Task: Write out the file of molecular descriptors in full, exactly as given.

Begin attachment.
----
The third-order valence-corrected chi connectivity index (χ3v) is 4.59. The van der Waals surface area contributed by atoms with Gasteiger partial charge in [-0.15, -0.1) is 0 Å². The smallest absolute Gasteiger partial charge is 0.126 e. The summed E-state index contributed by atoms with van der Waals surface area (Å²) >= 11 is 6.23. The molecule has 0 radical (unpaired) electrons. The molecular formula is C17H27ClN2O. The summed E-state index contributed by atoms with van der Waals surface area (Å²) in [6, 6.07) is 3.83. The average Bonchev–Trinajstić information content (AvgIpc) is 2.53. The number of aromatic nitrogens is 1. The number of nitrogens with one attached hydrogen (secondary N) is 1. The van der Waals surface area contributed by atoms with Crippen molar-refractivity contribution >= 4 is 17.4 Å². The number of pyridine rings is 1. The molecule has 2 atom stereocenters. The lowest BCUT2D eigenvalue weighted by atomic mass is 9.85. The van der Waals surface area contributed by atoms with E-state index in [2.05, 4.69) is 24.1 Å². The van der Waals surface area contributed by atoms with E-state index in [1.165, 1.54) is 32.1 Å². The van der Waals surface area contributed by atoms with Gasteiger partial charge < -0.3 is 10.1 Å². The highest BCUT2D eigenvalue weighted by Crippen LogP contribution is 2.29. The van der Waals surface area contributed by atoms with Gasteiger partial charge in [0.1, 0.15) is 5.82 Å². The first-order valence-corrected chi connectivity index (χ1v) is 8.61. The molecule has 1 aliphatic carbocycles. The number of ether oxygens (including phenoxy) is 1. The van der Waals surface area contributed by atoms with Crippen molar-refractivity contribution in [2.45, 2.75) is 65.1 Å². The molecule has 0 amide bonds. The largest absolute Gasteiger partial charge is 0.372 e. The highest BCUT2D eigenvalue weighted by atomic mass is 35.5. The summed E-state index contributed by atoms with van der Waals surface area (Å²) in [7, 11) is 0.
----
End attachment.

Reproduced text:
The third-order valence-corrected chi connectivity index (χ3v) is 4.59. The van der Waals surface area contributed by atoms with Gasteiger partial charge in [-0.15, -0.1) is 0 Å². The smallest absolute Gasteiger partial charge is 0.126 e. The summed E-state index contributed by atoms with van der Waals surface area (Å²) >= 11 is 6.23. The molecule has 0 radical (unpaired) electrons. The molecular formula is C17H27ClN2O. The summed E-state index contributed by atoms with van der Waals surface area (Å²) in [6, 6.07) is 3.83. The average Bonchev–Trinajstić information content (AvgIpc) is 2.53. The number of aromatic nitrogens is 1. The number of nitrogens with one attached hydrogen (secondary N) is 1. The van der Waals surface area contributed by atoms with Crippen molar-refractivity contribution >= 4 is 17.4 Å². The number of pyridine rings is 1. The molecule has 2 atom stereocenters. The lowest BCUT2D eigenvalue weighted by atomic mass is 9.85. The van der Waals surface area contributed by atoms with E-state index in [2.05, 4.69) is 24.1 Å². The van der Waals surface area contributed by atoms with E-state index in [1.165, 1.54) is 32.1 Å². The van der Waals surface area contributed by atoms with Gasteiger partial charge < -0.3 is 10.1 Å². The highest BCUT2D eigenvalue weighted by Crippen LogP contribution is 2.29. The van der Waals surface area contributed by atoms with Gasteiger partial charge in [0.1, 0.15) is 5.82 Å². The first-order valence-corrected chi connectivity index (χ1v) is 8.61. The molecule has 1 aliphatic carbocycles. The number of ether oxygens (including phenoxy) is 1. The van der Waals surface area contributed by atoms with Crippen molar-refractivity contribution in [2.45, 2.75) is 65.1 Å². The molecule has 0 amide bonds. The largest absolute Gasteiger partial charge is 0.372 e. The highest BCUT2D eigenvalue weighted by atomic mass is 35.5. The summed E-state index contributed by atoms with van der Waals surface area (Å²) in [7, 11) is 0.